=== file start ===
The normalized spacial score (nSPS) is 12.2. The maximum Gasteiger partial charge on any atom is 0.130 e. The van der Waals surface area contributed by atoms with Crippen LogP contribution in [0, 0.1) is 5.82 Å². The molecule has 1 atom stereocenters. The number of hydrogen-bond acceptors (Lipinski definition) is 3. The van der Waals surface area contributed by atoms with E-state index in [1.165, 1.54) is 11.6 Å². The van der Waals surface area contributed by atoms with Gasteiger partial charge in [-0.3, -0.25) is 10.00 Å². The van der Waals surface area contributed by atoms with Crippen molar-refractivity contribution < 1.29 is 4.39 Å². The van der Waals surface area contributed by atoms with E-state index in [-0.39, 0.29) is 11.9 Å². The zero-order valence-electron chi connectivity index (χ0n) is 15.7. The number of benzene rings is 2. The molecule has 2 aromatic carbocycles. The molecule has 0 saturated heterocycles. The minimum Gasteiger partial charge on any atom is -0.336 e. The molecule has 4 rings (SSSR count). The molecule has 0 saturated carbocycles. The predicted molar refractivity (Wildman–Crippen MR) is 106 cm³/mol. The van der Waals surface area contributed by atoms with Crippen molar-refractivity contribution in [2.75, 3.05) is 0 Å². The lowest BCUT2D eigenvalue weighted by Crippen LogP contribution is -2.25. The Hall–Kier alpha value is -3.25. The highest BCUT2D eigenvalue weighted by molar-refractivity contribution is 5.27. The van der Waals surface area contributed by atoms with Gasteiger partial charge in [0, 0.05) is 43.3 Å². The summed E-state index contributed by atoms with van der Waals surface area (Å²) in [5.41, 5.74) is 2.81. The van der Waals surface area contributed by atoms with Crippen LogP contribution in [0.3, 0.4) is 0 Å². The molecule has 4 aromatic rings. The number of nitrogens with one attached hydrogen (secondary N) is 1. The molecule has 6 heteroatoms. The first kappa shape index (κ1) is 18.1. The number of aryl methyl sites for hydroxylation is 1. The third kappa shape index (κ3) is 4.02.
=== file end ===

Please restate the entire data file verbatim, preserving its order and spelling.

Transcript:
The normalized spacial score (nSPS) is 12.2. The maximum Gasteiger partial charge on any atom is 0.130 e. The van der Waals surface area contributed by atoms with Crippen LogP contribution in [0, 0.1) is 5.82 Å². The molecule has 1 atom stereocenters. The number of hydrogen-bond acceptors (Lipinski definition) is 3. The van der Waals surface area contributed by atoms with E-state index in [1.165, 1.54) is 11.6 Å². The van der Waals surface area contributed by atoms with Gasteiger partial charge in [-0.3, -0.25) is 10.00 Å². The van der Waals surface area contributed by atoms with Crippen molar-refractivity contribution < 1.29 is 4.39 Å². The van der Waals surface area contributed by atoms with E-state index in [-0.39, 0.29) is 11.9 Å². The zero-order valence-electron chi connectivity index (χ0n) is 15.7. The number of benzene rings is 2. The molecule has 2 aromatic carbocycles. The molecule has 0 saturated heterocycles. The minimum Gasteiger partial charge on any atom is -0.336 e. The molecule has 4 rings (SSSR count). The molecule has 0 saturated carbocycles. The predicted molar refractivity (Wildman–Crippen MR) is 106 cm³/mol. The van der Waals surface area contributed by atoms with Crippen molar-refractivity contribution in [2.75, 3.05) is 0 Å². The lowest BCUT2D eigenvalue weighted by Crippen LogP contribution is -2.25. The Hall–Kier alpha value is -3.25. The highest BCUT2D eigenvalue weighted by molar-refractivity contribution is 5.27. The van der Waals surface area contributed by atoms with Gasteiger partial charge in [0, 0.05) is 43.3 Å². The summed E-state index contributed by atoms with van der Waals surface area (Å²) in [5.41, 5.74) is 2.81. The van der Waals surface area contributed by atoms with Crippen LogP contribution in [0.3, 0.4) is 0 Å². The molecule has 4 aromatic rings. The number of nitrogens with one attached hydrogen (secondary N) is 1. The molecule has 6 heteroatoms. The first kappa shape index (κ1) is 18.1. The number of aryl methyl sites for hydroxylation is 1. The third kappa shape index (κ3) is 4.02.